Controller accounts are deprecated. For more information, see this discussion.
Controller accounts were used for staking and were a "less-powerful" version of staking proxies. Controllers could only sign for unbonding and rebonding funds, nominating and changing the reward destination. The stash account was still used to bond more funds and change the controller. Controller accounts became redundant and added unnecessary complexity to the staking mechanics.
With the setup shown above, the stash account was not entirely isolated. More complicated designs to fully isolate the stash account included having both controller and staking proxies (see below).
Stash as Controller
It was unnecessary to have a controller if you had a staking proxy. In this case the stash was also set to be the controller, and the account security would not have been compromised. The staking proxy was used to sign all staking-relate transactions. Note that you needed to sign with the stash to change the staking proxy.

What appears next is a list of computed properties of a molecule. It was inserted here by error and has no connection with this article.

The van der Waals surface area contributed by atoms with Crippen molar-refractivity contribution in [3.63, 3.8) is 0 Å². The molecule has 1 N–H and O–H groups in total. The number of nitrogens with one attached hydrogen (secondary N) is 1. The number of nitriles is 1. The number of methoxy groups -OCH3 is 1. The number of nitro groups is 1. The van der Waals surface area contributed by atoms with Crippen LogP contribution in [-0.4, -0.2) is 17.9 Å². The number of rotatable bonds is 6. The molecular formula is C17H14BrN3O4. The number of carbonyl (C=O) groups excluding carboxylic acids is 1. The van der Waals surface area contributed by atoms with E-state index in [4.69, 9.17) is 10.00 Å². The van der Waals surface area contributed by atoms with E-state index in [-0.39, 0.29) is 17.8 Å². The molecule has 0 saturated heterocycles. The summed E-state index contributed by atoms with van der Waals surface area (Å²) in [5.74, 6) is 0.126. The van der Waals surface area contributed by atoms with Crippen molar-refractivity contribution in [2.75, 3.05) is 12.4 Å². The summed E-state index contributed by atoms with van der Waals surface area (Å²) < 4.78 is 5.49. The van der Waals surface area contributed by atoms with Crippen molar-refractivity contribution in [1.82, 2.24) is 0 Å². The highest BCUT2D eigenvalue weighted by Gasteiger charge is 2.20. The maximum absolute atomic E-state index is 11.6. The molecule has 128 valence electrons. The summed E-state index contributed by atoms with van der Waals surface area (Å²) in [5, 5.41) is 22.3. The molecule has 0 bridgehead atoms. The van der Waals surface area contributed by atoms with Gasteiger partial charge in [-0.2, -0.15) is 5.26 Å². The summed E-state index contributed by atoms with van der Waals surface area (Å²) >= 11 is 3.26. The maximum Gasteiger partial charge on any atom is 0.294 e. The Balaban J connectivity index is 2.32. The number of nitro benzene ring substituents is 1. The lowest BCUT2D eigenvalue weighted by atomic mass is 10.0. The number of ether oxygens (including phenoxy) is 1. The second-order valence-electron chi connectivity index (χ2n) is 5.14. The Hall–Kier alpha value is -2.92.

This past situation was similar to the present setup, except that now there is no option to set the stash as controller and that the action of "changing the controller" is missing. From a practical perspective, we need to use only one account and remember one password to sign for all staking-related transactions. From a security perspective, who controls the staking proxy controls our staking actions.
Stash not as Controller
If the stash and controller were different accounts, the staking proxy was used to bond more funds and change the controller. Thus the staking proxy was used to sign for those transactions that were used less often and usually signed by the stash.
From a practical perspective, there were two accounts, and we needed to remember two passwords. From a security perspective, the party who wanted to control our staking actions was required to control two accounts.